"As bad as the cars look, they're actually pretty sound," said Andy Cable, who oversees Brookville's trolley car projects. "The roofs were terrible, and they had to be completely replaced. But for a 60-year-old car, this really has held up pretty well."

Cars are then painted, and the interiors restored. A new computerized electrical system controls propulsion, braking, lights and heating and air conditioning.

When completed, each car looks brand new. Seats are made of shiny metal and covered with soft upholstery. The driver sits in a deep, plush seat in front of a control panel that seems better suited to a power plant than a souped-up bus. And the original exterior paint colors — green, cream and silver, with maroon trim — have been restored, right down to the wing-shaped logo of SEPTA's predecessor, the Philadelphia Transit Corp.

"It looks like it looked in the '40s or '50s, but it's basically a brand-new car," Whitaker said. "They're really nice-looking cars."

In a way, the trolley project took Brookville Equipment back to its roots. Founded in 1918 as Brookville Locomotive Works, the company began by putting railroad wheels on gasoline-powered vehicles, including school buses that — before modern paved roads reached the region — were often the best way to get children to school from small mountain towns.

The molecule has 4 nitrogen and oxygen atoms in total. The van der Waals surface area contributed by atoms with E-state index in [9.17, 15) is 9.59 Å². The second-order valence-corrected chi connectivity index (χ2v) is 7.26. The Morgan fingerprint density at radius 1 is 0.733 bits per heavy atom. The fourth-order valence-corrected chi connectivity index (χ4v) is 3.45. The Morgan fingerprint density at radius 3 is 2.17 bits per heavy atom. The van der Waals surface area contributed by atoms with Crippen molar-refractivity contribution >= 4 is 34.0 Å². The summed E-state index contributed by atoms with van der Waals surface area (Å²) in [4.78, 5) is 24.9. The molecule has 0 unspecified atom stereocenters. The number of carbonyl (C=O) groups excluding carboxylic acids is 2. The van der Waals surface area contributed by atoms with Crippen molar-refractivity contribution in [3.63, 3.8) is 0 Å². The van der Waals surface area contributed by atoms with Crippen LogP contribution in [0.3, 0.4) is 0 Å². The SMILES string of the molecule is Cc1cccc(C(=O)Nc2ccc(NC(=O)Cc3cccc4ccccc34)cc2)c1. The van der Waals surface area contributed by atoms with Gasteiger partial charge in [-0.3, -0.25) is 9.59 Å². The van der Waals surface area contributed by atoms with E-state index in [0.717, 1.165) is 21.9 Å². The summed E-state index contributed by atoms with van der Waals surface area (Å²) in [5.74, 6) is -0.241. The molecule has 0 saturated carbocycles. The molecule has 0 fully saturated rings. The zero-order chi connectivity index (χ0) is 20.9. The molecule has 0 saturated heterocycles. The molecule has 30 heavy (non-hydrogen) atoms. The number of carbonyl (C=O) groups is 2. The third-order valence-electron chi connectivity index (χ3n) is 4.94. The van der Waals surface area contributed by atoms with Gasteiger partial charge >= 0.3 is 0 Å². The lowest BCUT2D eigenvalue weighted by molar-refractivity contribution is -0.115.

Dalph S. McNeil and his brother, John, bought the company in 1977 and focused on providing mining equipment. While looking for new areas of business, they saw that New Orleans was looking for someone to build truck assemblies (the rail and propulsion systems underneath the trolley car) so it could reopen the Canal Street Line.

"It was a natural niche for us to go into a thing like streetcars," said McNeil, Brookville's president. "They're electronic, and it's something where we can get the components. And we're always looking for new niches for our business."

It was a good fit, too, for the New Orleans Regional Transit Authority. NORTA's St. Charles Line, opened in 1835, is the oldest continuously operating trolley line in the world. But when the agency wanted to open a new seven-car line along the Riverfront, it had to go to the Czech Republic to get truck assemblies, said Elmer von Dullen, NORTA superintendent for vehicle assembly.